While traveling is not feasible during the coronavirus pandemic, a strong imagination can take us anywhere we want. The casbah (citadel) of Algiers offers a meaningful way to reflect on the Ramadan traditions of the pre-colonial Maghrib. Before the arrival of the French and even under their rule, women scrubbed the walls of their house and tied raffia— fiber from palm tree leaves— to the … Continue reading Ramadan Traditions in the Casbah of Algiers
A Book Review of The City of Brass by S. A. Chakraborty One of the factors that has distinguished the literary tradition in the Muslim world from that of the cultural West for much of the past millennium is the modality adopted by popular literature. Poetry was very much a staple of literary expression throughout Islamic civilization, whereas fictional prose did not enjoy the same … Continue reading Faith and Fantasy: Is Islamic Fiction Viable?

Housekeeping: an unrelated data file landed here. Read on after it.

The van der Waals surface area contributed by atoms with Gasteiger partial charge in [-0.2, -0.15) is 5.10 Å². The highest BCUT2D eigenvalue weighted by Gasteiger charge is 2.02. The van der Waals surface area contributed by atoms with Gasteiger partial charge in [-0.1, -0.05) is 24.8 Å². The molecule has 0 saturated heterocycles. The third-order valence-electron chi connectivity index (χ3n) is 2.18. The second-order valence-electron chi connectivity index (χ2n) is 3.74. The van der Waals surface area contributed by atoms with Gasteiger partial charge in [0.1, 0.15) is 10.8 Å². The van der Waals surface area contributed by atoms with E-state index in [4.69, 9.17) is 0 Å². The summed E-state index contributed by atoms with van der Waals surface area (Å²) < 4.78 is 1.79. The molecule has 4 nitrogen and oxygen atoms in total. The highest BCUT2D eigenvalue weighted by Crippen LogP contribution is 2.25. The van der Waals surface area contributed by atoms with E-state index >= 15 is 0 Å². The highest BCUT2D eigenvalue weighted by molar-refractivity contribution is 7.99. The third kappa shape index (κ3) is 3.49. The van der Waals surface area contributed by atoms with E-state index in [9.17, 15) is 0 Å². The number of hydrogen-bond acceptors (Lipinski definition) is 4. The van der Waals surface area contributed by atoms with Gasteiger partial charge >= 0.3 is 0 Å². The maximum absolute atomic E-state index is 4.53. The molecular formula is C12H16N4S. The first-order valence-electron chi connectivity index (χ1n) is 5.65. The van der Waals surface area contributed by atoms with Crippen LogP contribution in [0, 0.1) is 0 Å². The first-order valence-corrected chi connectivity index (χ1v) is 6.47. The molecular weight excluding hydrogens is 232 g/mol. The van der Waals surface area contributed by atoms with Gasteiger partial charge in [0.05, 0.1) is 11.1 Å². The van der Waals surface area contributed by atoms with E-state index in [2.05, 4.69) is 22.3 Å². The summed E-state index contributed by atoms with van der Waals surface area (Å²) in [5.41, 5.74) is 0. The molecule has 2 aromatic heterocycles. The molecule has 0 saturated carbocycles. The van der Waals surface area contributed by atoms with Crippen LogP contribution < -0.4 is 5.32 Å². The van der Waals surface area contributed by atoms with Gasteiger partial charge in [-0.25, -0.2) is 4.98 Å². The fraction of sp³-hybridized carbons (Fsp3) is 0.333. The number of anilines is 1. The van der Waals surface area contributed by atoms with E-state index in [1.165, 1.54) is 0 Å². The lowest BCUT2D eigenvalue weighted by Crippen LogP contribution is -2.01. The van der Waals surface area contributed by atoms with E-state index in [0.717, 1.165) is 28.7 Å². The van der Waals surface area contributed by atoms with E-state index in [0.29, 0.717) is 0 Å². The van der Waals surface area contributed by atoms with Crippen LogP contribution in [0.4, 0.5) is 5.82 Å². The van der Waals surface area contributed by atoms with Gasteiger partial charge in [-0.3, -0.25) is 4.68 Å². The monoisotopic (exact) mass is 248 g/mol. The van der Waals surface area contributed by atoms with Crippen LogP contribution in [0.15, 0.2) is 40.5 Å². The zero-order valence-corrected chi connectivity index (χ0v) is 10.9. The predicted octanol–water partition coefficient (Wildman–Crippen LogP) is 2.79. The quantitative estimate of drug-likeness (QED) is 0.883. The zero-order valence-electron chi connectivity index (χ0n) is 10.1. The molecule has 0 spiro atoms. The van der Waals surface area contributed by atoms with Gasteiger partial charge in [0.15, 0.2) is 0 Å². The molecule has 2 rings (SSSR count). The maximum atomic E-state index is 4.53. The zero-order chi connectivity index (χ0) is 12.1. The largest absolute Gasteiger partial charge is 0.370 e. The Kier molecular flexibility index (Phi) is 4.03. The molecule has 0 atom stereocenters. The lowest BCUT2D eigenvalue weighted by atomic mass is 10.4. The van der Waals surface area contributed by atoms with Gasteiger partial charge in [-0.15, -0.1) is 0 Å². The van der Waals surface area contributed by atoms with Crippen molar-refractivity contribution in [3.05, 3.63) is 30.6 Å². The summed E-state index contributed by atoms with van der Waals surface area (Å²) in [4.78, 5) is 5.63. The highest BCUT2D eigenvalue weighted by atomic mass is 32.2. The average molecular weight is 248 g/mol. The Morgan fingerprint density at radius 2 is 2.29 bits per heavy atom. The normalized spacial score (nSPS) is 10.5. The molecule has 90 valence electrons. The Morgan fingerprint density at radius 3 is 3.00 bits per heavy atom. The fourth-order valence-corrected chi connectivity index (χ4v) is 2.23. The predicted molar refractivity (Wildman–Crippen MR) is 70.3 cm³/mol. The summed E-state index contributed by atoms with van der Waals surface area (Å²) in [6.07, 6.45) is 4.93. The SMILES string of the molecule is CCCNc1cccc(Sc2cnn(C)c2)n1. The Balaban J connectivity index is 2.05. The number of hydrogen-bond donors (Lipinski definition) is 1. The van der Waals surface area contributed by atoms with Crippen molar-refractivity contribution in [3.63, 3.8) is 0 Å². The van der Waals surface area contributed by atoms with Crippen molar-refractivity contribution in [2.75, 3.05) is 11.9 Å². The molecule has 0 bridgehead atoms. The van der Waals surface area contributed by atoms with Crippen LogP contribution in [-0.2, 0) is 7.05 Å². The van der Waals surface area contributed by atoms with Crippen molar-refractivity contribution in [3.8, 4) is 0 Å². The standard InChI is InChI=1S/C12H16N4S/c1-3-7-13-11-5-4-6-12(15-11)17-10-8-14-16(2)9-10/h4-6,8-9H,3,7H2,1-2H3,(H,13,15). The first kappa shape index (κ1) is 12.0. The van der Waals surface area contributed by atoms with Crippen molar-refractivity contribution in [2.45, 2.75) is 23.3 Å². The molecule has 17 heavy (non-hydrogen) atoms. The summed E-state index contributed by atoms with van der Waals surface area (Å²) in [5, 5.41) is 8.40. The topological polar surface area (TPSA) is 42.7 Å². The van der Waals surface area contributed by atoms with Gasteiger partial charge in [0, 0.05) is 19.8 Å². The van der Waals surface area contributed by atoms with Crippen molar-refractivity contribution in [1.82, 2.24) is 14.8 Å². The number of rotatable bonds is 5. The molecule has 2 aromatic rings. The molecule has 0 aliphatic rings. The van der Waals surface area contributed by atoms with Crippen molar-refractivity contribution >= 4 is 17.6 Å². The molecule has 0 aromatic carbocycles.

Continued from last week’s article For the Love of Country “The evil that men do lives after them / the good is oft interred with their bones.” Few today will remember Enoch Powell for his heartfelt attack on the colonial brutality inflicted in the Mau Mau Rebellion, many more will recall his fierce opposition towards Commonwealth immigration into Britain. The two sides of Powell, on … Continue reading Enoch Powell and the British Muslim
It is often said that the antidote to the Muslim world’s malaise is the establishing of an all-embracing Caliphate: all territories populated by Muslims bound under a centralised institution whose dictates would govern every corner of the empire, bolstered through communications technology and greater levels of coercion that the modern state has access to. Common perceptions of the Caliphate and how it could materialize are … Continue reading Why Culture Matters to the Islamic Revival